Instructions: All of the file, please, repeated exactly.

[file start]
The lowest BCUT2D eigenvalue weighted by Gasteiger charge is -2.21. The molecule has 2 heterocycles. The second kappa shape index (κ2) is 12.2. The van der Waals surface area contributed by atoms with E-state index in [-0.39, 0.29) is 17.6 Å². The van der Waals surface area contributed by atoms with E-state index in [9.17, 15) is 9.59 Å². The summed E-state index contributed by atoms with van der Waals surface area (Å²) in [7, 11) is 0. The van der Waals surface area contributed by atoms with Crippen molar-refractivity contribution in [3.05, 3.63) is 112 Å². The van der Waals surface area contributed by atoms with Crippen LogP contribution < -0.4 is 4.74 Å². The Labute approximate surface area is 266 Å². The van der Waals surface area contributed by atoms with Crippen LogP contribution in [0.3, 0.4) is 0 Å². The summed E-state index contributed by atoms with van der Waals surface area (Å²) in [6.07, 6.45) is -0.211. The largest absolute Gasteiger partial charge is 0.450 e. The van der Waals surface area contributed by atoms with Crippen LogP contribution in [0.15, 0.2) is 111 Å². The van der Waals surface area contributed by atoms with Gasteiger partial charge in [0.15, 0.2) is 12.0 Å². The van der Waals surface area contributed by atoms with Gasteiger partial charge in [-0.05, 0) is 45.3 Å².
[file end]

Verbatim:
The lowest BCUT2D eigenvalue weighted by Gasteiger charge is -2.21. The molecule has 2 heterocycles. The second kappa shape index (κ2) is 12.2. The van der Waals surface area contributed by atoms with E-state index in [-0.39, 0.29) is 17.6 Å². The van der Waals surface area contributed by atoms with E-state index in [9.17, 15) is 9.59 Å². The summed E-state index contributed by atoms with van der Waals surface area (Å²) in [7, 11) is 0. The van der Waals surface area contributed by atoms with Crippen molar-refractivity contribution in [3.05, 3.63) is 112 Å². The van der Waals surface area contributed by atoms with Crippen LogP contribution < -0.4 is 4.74 Å². The Labute approximate surface area is 266 Å². The van der Waals surface area contributed by atoms with Crippen LogP contribution in [0.3, 0.4) is 0 Å². The summed E-state index contributed by atoms with van der Waals surface area (Å²) in [6.07, 6.45) is -0.211. The largest absolute Gasteiger partial charge is 0.450 e. The van der Waals surface area contributed by atoms with Crippen LogP contribution in [0.15, 0.2) is 111 Å². The van der Waals surface area contributed by atoms with Gasteiger partial charge in [0.15, 0.2) is 12.0 Å². The van der Waals surface area contributed by atoms with Gasteiger partial charge in [-0.05, 0) is 45.3 Å².